18 October, 2023
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So, you’re applying for medicine but feel dragged down by a low Grade Point Average (GPA)? You’re not alone. Getting into graduate medicine is amazingly difficult, with far more applicants than there are places!
This isn’t helped by the huge variety of admissions criteria that the medical schools in Australia have. Therefore, a proper understanding of these criteria and how to use them to your advantage is essential for any applicant. If you have done some reading and have a feeling that your GPA may be a bit less than perfect, then it is even more important.
Below are some steps we suggest you take to study medicine if you have a low GPA:
First off, the best place to get the most up to date information is the GEMSAS information booklet (GEMSAS is the body administering graduate medical admissions). Anyone applying to graduate medicine in Australia should make sure they read and understand this. We’ve also put together a useful medical school admissions guide here, with a great table that summarises admissions criteria and is updated year to year.
So how do the universities look at GPAs?
Another important thing to note, especially if you have a low GPA, is that some universities use ‘weighted’ and others ‘unweighted’ GPAs. Weighting of GPAs refers to the calculation in a way that puts more importance on more recently completed subjects, as follows:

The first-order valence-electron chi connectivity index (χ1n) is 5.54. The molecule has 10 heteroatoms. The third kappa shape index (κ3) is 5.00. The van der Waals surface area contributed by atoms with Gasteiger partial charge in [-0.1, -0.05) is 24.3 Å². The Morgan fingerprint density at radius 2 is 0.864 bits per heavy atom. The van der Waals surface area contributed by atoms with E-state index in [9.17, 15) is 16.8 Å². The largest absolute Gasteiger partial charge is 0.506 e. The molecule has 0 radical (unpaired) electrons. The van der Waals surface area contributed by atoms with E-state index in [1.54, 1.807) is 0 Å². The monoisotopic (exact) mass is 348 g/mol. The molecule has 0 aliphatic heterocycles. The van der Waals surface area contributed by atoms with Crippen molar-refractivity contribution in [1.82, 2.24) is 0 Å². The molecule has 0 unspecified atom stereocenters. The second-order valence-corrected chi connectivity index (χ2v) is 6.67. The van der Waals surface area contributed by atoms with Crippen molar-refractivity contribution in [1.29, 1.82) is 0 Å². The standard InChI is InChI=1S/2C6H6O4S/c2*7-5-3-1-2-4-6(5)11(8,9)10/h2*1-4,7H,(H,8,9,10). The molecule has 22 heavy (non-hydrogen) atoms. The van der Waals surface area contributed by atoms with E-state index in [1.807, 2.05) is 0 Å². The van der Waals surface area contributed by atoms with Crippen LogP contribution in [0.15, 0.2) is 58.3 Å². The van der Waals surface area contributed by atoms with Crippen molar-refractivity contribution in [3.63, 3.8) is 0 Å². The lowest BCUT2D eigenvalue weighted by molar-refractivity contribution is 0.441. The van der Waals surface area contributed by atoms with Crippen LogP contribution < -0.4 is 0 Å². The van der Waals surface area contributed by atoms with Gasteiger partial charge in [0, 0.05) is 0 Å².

Final year uni results will be weighted by a multiple of 3
Second-to-last year uni results will be weighted by a multiple of 2
Third-to-last year uni results will be weighted by a multiple of 1
Here is an indicative list of how universities use weighted vs. unweighted GPAs (again, check the GEMSAS booklet for the most up-to-date information):
Weighted: ANU, UNDS, UNDF, UOW (hurdle), Deakin, MQ, UQ (unique weighted calculation), UniMelb (unique weighted calculation)
Unweighted: USyd, Griffith, UWA
Note that the University of Melbourne is a case where the final and second year are weighted equally for a ratio of 2:2:1. The University of Queensland also has a unique system - The GPA for the UQ preference is calculated over the entire duration of the degree. This means that grades are not divided into years for a ‘count back’ assessment of the GPA. As a result, UQ’s GPA assessments are weighted by credit value of the subjects rather than the year in which the subjects were completed, making it more similar to an ordinary GPA. Weighted vs. unweighted GPAs are definitely something to keep in mind if you, say, had a bad year during your degree, as the choice of medical school can change the calculation of your GPA and hence your place in the rankings.
For anyone who has completed additional studies to a Bachelor’s, such as Honours, I would highly recommend also reading the specific criteria for each university in the GEMSAS guide, as this can alter your GPA calculation. Some universities, such as UWA, give an automatic GPA of 7.0 for anyone who has completed a PhD, and/or a small boost to your GPA if you have completed a Master’s Degree.
In addition to GPA and GAMSAT Exam results, some universities use portfolios to rank applications for interview. As mentioned before, this includes the University of Wollongong and also Notre Dame (Sydney and Fremantle). For Notre Dame, GPA is therefore only 33% of the criteria for interview offers, and for Uni of Wollongong, only a hurdle. This makes them a great option for applicants who have a lot of experience to demonstrate with a portfolio, but a low GPA.
For more information on this topic, check out our other article, What GPA do I need to get into Med School?
Okay, so what are the other options?